We relaxed, enjoyed being where we were, then had lunch. It was KD prepared with pre-cut bacon flavoured pepperettes. LT cooked this meal too, nice to be spoiled! 

After lunch, we completed the take-down of the campsite, packed the canoe and moved off on a leisurely pace for the 12 km paddle down the lake. We started off by crossing the lake to check out a campsite we'd never been to. It was across the lake near the first one we thought we would be taking. It doesn't look like a good campsite either on paper or when staring at it from across the lake. Marshy. That usually means more bugs. However we landed at the site and LT got out to walk around it. It had a lot of potential and in the future, we just might use this one.

We made it under the train bridge without any difficulty. Of course, we were now going with the flow and the flow wasn't that strong. We just had to make sure not to hit any rocks. I noticed a lot more rocks overall on this trip, probably because the water level is lower. There were a few times I was surprised by how close we came to a rock in the middle of the lake with no land around.

We crossed the lake again to check out another campsite on our right. It wasn't so nice, from our viewpoint in the canoe.

Before we knew it, we were landing at the access point. It was busy considering it wasn't really the day people would normally be leaving. There was a pickup truck blocking any access for LT to bring the car down. But by the time we unloaded the canoe, they had finally ended their chat around a picnic table and driven off. Meanwhile two canoes landed with younger people (no gear) in them, and on the lake about 8 more were coming in. There already were about 4 canoes on the shore, probably rentals people had brought back. It was crowded. It doesn't take us long to pack up the car and we were headed out of the park again. This trip seems to have flown by.

Each trip we forget something. At least we're getting better at not forgetting something essential. This trip we left behind tent pegs. We don't need them for the hammocks, but the bug shelter uses them. LT did a very effective substitution with twigs. Such a good one, that they held steadfast during the wind that blew up late Saturday afternoon. And we forgot sunscreen. I didn't pack it as I would be mostly covered up without sunshine hitting any part of my body (huge bug hat, gloves when paddling). LT did burn his hands. As we were driving out of the park we were both wishing that we'd made it a 4-day trip!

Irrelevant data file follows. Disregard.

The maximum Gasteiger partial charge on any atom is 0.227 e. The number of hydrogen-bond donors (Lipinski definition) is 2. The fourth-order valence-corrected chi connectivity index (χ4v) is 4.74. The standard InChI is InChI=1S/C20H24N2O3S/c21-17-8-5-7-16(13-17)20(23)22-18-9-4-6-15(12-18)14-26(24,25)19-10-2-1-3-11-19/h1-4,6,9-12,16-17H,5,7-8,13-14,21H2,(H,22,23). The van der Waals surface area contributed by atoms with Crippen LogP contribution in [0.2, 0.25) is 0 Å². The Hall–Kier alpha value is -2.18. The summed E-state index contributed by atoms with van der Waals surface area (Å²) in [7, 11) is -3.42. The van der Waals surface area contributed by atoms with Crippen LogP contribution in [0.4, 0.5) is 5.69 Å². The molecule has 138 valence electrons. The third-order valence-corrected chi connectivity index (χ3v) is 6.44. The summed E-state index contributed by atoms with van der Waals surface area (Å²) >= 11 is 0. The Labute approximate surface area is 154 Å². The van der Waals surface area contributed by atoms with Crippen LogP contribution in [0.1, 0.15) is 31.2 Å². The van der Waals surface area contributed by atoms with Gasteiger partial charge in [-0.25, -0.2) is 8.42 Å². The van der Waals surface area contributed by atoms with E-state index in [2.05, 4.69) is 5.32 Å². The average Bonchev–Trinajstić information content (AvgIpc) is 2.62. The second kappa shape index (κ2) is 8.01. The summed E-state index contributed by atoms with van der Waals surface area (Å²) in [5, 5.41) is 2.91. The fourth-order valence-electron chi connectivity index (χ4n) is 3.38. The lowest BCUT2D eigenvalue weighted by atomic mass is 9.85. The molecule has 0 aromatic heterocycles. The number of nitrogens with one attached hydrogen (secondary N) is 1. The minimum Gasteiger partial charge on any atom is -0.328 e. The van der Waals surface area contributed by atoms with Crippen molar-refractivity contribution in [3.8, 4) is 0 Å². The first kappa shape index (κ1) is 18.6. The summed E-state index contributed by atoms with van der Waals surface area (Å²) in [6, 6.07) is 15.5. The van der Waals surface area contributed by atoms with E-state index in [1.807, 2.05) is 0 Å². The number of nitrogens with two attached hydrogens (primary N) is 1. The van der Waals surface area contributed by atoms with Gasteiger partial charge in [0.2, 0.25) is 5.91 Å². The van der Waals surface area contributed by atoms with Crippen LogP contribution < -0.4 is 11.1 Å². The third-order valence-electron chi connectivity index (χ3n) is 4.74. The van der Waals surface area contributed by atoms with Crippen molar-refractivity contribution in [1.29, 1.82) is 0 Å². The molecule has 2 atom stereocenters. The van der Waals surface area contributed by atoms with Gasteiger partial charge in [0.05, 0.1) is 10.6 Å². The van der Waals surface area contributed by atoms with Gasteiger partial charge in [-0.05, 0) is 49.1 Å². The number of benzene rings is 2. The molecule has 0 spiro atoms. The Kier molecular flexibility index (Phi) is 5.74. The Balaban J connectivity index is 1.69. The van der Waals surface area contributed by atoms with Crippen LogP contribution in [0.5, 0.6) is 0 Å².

Planning the trip                 Day 1                  Day 2                  2014 trip

Wednesday, May 25, 2016

Trip log - Grand Lake: May 20 to 22, 2016 - Day 2

Day 2, AKA "Hike Day". The hike that was 2 years in the planning. After failing to complete the hike in 2014, I was determined to come back and do the whole thing. To be honest, I was nervous. Nervous enough to feel slightly queasy even.

But before I get to the hike, let's start with breakfast. After a great sleep in my new hammock, the day dawned calm and sunny. Breakfast was fresh eggs, pre-cooked bacon, and something I brought here all the way from the Target in Phoenix, Arizona.....hash browns!
Yumminess in a bag!
LT did an excellent job of cooking the eggs. We ended up eating the eggs and bacon while the potatoes cooked. They were pretty much a dehydrated shredded potato with some onion powder. I think I can make these myself. I've failed with dehydrating potatoes so far. But this might be my first success story with the spuds. After all, it's a long way to the Target in Phoenix to restock!

Once the potatoes had soaked up all the water added to them, a big dollop of butter was put in the frypan and the potatoes added. After letting them sit for a while, we attempted to flip them over using my teeny tiny spatula. It didn't work the best, but the taste of the potatoes made up for it.

We digested breakfast, washed dishes, rehung the bear bag so no critters would be lured into our site while we were away. We had experience in walking from this site to the portage starting point. We would do the same today.

Looking at the picture below, we were staying at the campsite I've outlined with a black triangle. We walked from the site back to the abandoned train track, shown with the black line, to the start of the portage.

We would follow the red line from the start of the portage, sometimes under the hydro lines (shown on the map as a grey line with dots - see grey arrow). The apex of the trail is at the blue arrow. The red star marks our destination at Green Leaf Lake.

Hike Stats:
Distance one way: 5.5 kilometers not includig walk to portage start